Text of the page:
Thursday’s GSLV-F08 mission carrying the 2-tonne class GSAT-6A communication satellite will open a new chapter for the Indian Space Research Organisation (ISRO). With an eye firmly on the “all-important” Chandrayaan-2, the space agency is trying out a few critical components, which include induction of high-thrust Vikas engine and electromechanical actuation system in place of electrohydraulic actuation in the rocket’s second stage.
The next generation Vikas engine developed by the Liquid Propulsion Systems Centre (LPSC) is being flown for the first time. LPSC director V Narayanan told Express that the improved engine would give a significant advantage in terms of enhancing payload capability. “Usually, the chamber pressure is 58 bar, but with the use of high-thrust Vikas engine, we will achieve 62 bar, which is a 6% increase in thrust that gives us 70 kgs of additional payload gain in this mission. Right now, we are going to use the high-thrust Vikas engine only in the second stage. Basically, we are validating it. For Chandrayaan-2 mission, we will be using five such engines aiming for a payload gain of around 250 kgs,” Narayanan said.
Another important experiment that the national space agency is attempting is last depletion mode shutdown. Generally, scientists store extra propellant in the tank and cut off the upper cryogenic stage after reaching desired velocity. However, this time they are attempting to deplete the liquid oxygen, which means using up another 60-70 kgs of propellant in order to achieve 4-5 seconds of additional burn duration.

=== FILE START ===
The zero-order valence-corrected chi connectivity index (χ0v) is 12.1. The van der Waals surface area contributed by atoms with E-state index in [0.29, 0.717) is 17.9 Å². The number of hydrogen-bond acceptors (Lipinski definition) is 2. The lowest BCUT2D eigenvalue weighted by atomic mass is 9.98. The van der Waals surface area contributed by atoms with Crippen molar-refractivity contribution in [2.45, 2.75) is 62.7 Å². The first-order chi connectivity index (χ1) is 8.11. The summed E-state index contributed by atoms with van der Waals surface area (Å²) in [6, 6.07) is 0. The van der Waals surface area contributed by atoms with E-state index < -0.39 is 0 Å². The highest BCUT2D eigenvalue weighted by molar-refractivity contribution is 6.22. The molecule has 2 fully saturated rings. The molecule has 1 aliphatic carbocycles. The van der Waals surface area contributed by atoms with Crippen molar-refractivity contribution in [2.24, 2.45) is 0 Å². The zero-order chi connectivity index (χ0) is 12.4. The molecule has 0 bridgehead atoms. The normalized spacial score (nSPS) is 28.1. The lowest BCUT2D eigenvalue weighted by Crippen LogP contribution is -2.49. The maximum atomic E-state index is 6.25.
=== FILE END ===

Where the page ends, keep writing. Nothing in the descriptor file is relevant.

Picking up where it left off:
Narayanan said this would be the best way of mission planning and optimum utilisation of propellants. “All these new things are being done keeping lunar mission in the mind and ISRO’s bigger game plan to increase GSLV payload capability. For Chandrayaan-2, we are formulating a perfect combination. The four strap-ons and second stage will be boosted with high-thrust Vikas engines; cryogenic upper stage will be loaded with enhanced propellants of 15 tonnes instead of current 12.8 tonnes and will be operated with 9.5 tonne thrust compared to the present 7.5.”
ISRO chairman K Sivan told Express that the high-thurst Vikas engine has been under development for the past three years and is robust. It has cleared several tests, he said. “It was developed as part of ISRO’s plans to have GSLV launches with heavier payloads. GSLV Mk2 and GSLV Mk 3, when stabilised, will have huge international demand.”On introduction of electromechanical actuation system in place of electrohydraulic actuation in the second stage of the rocket, Sivan said the new system is simpler and more robust, which increases the vehicle’s reliability.
The GSLV-F08 launch is scheduled from the second launch pad at Satish Dhawan Space Centre, Sriharikota at 4.56 pm. It is the 12th flight of GSLV and sixth flight with indigenous Cryogenic Upper Stage. The payload GSAT-6A is a high power S-band communication satellite. It will be India’s second predominantly S-band communications satellite — the first being the GSAT-6. It will complement GSAT-6, which has been orbiting Earth since August 2015. The purpose of the satellite is to provide a platform for developing technologies such as demonstration of 6m S-Band ‘Unfurlable Antenna’, handheld ground terminals and network management techniques. These are useful in satellite-based mobile communication applications.
By: New Indian Express
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